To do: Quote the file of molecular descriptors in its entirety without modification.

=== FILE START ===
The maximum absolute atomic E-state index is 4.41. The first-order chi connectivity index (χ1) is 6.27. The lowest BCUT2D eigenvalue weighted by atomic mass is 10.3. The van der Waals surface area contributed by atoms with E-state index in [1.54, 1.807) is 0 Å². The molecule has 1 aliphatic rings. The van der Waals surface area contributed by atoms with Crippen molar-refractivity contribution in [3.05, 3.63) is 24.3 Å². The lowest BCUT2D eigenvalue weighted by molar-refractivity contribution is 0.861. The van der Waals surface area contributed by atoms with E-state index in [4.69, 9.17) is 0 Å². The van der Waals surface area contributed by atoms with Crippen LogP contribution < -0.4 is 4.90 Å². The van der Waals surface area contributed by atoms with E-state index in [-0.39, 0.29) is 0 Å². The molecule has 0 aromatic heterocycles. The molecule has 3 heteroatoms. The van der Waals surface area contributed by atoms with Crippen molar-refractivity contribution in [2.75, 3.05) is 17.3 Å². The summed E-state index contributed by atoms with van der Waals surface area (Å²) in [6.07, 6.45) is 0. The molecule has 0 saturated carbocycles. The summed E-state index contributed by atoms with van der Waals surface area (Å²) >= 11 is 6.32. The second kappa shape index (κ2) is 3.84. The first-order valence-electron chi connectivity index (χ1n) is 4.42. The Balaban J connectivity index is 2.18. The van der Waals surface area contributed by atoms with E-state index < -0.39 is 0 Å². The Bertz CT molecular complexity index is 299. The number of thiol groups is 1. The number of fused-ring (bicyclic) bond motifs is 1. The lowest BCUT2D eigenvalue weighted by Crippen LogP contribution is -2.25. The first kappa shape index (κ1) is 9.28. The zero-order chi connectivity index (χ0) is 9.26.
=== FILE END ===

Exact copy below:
The maximum absolute atomic E-state index is 4.41. The first-order chi connectivity index (χ1) is 6.27. The lowest BCUT2D eigenvalue weighted by atomic mass is 10.3. The van der Waals surface area contributed by atoms with E-state index in [1.54, 1.807) is 0 Å². The molecule has 1 aliphatic rings. The van der Waals surface area contributed by atoms with Crippen molar-refractivity contribution in [3.05, 3.63) is 24.3 Å². The lowest BCUT2D eigenvalue weighted by molar-refractivity contribution is 0.861. The van der Waals surface area contributed by atoms with E-state index in [4.69, 9.17) is 0 Å². The van der Waals surface area contributed by atoms with Crippen LogP contribution < -0.4 is 4.90 Å². The van der Waals surface area contributed by atoms with E-state index in [-0.39, 0.29) is 0 Å². The molecule has 0 aromatic heterocycles. The molecule has 3 heteroatoms. The van der Waals surface area contributed by atoms with Crippen molar-refractivity contribution in [2.75, 3.05) is 17.3 Å². The summed E-state index contributed by atoms with van der Waals surface area (Å²) in [6.07, 6.45) is 0. The molecule has 0 saturated carbocycles. The summed E-state index contributed by atoms with van der Waals surface area (Å²) >= 11 is 6.32. The second kappa shape index (κ2) is 3.84. The first-order valence-electron chi connectivity index (χ1n) is 4.42. The Balaban J connectivity index is 2.18. The van der Waals surface area contributed by atoms with E-state index < -0.39 is 0 Å². The Bertz CT molecular complexity index is 299. The number of thiol groups is 1. The number of fused-ring (bicyclic) bond motifs is 1. The lowest BCUT2D eigenvalue weighted by Crippen LogP contribution is -2.25. The first kappa shape index (κ1) is 9.28. The zero-order chi connectivity index (χ0) is 9.26.